Metabolic transformation and urinary excretion of selenium (Se) in rats fed a Se-enriched defatted rapeseed (Brassica napus, L.) diet†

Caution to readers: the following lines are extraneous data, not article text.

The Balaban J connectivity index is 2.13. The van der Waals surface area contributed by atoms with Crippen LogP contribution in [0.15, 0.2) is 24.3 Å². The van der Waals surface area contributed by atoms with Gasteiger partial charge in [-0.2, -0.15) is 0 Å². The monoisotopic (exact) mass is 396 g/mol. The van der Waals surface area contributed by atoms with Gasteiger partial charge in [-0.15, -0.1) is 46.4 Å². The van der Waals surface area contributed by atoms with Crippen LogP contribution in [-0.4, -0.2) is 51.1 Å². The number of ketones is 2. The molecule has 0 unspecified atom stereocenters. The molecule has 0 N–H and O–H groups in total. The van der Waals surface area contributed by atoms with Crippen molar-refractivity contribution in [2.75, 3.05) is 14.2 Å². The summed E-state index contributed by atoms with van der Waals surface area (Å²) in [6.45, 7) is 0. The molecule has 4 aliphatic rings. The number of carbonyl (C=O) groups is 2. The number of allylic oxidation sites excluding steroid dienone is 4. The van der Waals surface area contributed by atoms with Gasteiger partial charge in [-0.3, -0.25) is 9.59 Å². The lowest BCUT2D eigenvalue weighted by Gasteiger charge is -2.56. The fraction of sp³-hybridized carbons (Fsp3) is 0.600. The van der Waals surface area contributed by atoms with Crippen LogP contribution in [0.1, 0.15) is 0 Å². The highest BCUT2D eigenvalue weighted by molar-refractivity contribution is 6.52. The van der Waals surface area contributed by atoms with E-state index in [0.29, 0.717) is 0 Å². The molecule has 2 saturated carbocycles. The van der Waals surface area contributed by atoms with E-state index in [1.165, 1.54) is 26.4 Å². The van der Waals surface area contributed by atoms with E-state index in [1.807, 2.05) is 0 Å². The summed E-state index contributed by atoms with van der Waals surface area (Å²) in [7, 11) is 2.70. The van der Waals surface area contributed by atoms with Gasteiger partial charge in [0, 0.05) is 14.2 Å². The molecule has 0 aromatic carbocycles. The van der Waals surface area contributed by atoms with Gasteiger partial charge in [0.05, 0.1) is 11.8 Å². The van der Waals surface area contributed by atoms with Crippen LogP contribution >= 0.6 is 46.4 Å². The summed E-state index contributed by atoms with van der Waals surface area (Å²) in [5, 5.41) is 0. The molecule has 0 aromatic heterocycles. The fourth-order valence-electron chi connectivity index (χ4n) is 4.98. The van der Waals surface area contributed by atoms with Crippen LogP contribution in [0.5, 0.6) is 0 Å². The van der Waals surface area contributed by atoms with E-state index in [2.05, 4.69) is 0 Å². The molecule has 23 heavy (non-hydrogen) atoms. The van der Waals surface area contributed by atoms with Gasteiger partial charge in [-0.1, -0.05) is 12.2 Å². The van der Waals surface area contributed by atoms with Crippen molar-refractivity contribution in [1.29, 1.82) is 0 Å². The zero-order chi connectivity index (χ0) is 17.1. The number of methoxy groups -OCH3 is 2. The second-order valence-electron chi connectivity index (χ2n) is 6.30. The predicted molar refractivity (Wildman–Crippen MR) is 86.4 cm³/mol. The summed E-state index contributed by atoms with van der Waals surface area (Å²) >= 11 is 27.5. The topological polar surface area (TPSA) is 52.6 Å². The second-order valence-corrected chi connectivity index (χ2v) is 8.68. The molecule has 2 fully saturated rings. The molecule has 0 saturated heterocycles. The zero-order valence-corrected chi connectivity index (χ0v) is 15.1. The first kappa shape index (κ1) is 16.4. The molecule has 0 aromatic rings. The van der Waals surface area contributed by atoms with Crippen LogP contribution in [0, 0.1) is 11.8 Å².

Se-Enriched defatted rapeseed (Se-DRS), a by-product of rapeseed oil production, is high in Se. This study aimed to detect possible changes in Se-metabolism after Se-DRS consumption and to assess its suitability as a Se supplement in monogaster feed. In this experiment, rats were fed three types of diets differing in Se-form: soybean meal, Se-salt and Se-DRS. Potential differences in Se-metabolism were evaluated based on the total Se concentrations along with non-protein Se speciation patterns in the urine and blood serum of the rats. The total Se concentrations were determined using inductively coupled plasma-mass spectrometry (ICP-MS). Se compounds in the samples were identified through high-performance liquid chromatography/ICP-MS. The total Se excretion rate was dose-dependent, and excess of dietary Se was eliminated in the form of Se-sugar 1, regardless of the administered Se-form. The excretion dynamics of dietary selenomethionine (soybean meal) and methylselenocysteine (Se-DRS) were different to that of the mineral Se (Se-salt). The proportions of Se species in the urine were significantly influenced by the Se source. A specific metabolic pathway, resulting in urinary excretion of Se-sugar 2, was observed in animals fed Se-DRS. Neither the total Se concentrations nor the serum Se speciation patterns differed between the animals fed the conventional diet and those fed the Se-DRS-enriched diet. Based on these results, Se-DRS can be considered a suitable Se supplement for monogaster nutrition in Se-deficient regions.